The Old Testament tells of the yet future restoration of the Jewish temple in Jerusalem when Messiah comes, and a still greater future glory for Israel than that attained during the times of David and Solomon, (Micah 4:1-4 Zechariah 8 Zephaniah 3:14-20). The tombs of some of the major kings of Israel may yet be found in the City of David adjacent to the temple mount now being excavated by the Hebrew University in Jerusalem. An interesting reference to these royal tombs is found in Ezekiel, Chapter 43. Of course, the historical, cultural, and religious significance of any new archaeological finds in and around Jerusalem cannot be measured in terms of gold or silver.

NOTES:

1. A map of the movements of the Ark during this time period is given in the Encyclopedia Judaica, 1972 Edition.

2. Other traditions concerning the fate of the Ark are listed in the Encyclopedia Judaica , 1972 Edition. One interesting legend claims that the Ark was taken by the Queen of Sheba to Ethiopia where it is supposed to have remained to this day in a church in Aksum. This legend has recently been researched and reported in great detail by Graham Hancock in his intriguing book The Sign and the Seal, Crown Books, New York 1992.

3. The talent varied between 28.8 and 30.27 kg, which is 66 to 75 lbs. The shekel was 11.23 gms or 0.403 ounces. In this paper I have taken one talent to be 75 pounds and 12 troy ounces equal to one pound. The ton I have used is the ordinary English ton, 2000 lbs.

REFERENCES:

1. Mazar, Benjamin, The Mountain of the Lord, Doubleday Publishing, New York (1975).

2. Yadin, Yigael, Jerusalem Revealed, Yale University Press, London (1976).

3. Kenyon, Kathleen M., Digging Up Jerusalem, London (1974).

3. Landay, Jerry M., Silent Cities, Sacred Stones, McCall Books, New York (1971).

4. Keil, C. F., and F. Delitzsch, Commentary on the Old Testament, Vol. III, Eerdmans Publishing Company, Grand Rapids, Michigan, reprinted October 1978.

6. Ironside, H. A., The Four Hundred Silent Years, Loizeaux Brothers, Neptune, New Jersey, (1914).

7. Herzog, Chaim and Gichon, Mordechai, Battles of the Bible, Random House, New York, (1978).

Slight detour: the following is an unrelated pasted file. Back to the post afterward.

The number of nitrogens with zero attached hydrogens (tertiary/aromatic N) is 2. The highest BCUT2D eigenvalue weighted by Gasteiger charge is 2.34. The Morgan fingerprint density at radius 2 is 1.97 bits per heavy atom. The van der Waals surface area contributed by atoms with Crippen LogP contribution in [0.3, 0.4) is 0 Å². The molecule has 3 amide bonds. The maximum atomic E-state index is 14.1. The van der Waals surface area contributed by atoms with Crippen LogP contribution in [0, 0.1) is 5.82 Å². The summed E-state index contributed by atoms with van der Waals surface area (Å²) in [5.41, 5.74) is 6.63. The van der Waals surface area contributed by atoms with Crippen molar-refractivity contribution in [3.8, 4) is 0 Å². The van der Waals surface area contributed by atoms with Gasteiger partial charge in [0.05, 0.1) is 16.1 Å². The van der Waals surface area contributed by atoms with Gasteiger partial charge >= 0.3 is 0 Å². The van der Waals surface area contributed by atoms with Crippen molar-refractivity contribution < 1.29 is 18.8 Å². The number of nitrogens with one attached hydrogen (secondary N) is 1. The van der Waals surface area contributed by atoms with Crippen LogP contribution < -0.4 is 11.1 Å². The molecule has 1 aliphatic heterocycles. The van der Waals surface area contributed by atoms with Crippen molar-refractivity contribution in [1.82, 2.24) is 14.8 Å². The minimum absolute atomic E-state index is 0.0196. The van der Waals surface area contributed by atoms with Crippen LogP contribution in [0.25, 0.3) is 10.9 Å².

8. Gulston, Charles, Jerusalem, Zondervan Publishing, Grand Rapids, Michigan, (1978).

8. Edersheim, Alfred, The Temple, Eerdmans Publishing Company, Grand Rapids, Michigan, ( 1979).

9. Landay, Jerry M., Dome of the Rock, Newsweek Publishing, New York (1972).

The Treasures of the House of the Lord

by Lambert Dolphin
Email: [email protected]
Web Pages: http://ldolphin.org/

Back to the Templemount.org Homepage

July 1981, revised November 1992. June 5, 2019

Gorham Sterling Silver Martelé Art Nouveau Water Pitcher

Art Nouveau flowers, leaves and butterfly decor. Bears company trademarks, 8992, and Spaulding & Co. retail mark. Lightly used. Height: 9-1/2" weight: 33.5 oz.

Selling price: $27,000 (Morphy Auctions - 2/12)


The Troy Ounce Today

Prior to the adoption of the metric system, French-born King Henry II of England adjusted the British coinage system to be more reflective of the French troy system. The system was adjusted periodically, but troy weights as we know them today were first used in England in the 1400s. By 1527, the troy ounce became the official standard measurement for gold and silver in Britain, and the U.S. finally followed suit in 1828.

Today, the troy ounce is the only unit of measure of the troy weights system that we use. Just like the traders of Troyes in France, buyers and sellers today need a good, standardized form of measurement for precious metals.


POARCH CREEK INDIAN NATION 2007 SILVER DOLLAR

This attractive 2007 Silver Dollar issued by the Sovereign Nation of Poarch Creek Indians, The Poarch Creek Indians are descendent of the original Creek Nation, which once covered almost all of Alabama and Georgia. Unlike many eastern Indian tribes, the Poarch Creeks were not removed from their tribal lands and have lived together for almost 200 years in and around theIr reservation in Poarch, Alabama. They are the only federally recognized tribe in Alabama. The coin features an Indian dancer and the tribal emblem on one side and an Indian on horseback on the other. The tribes claims the right to issue coins as a sovereign Indian nation. The Uncirculated coin contains 1 troy ounce of .999 fine silver and has a maximum authorized mintage of only 20,000 pieces.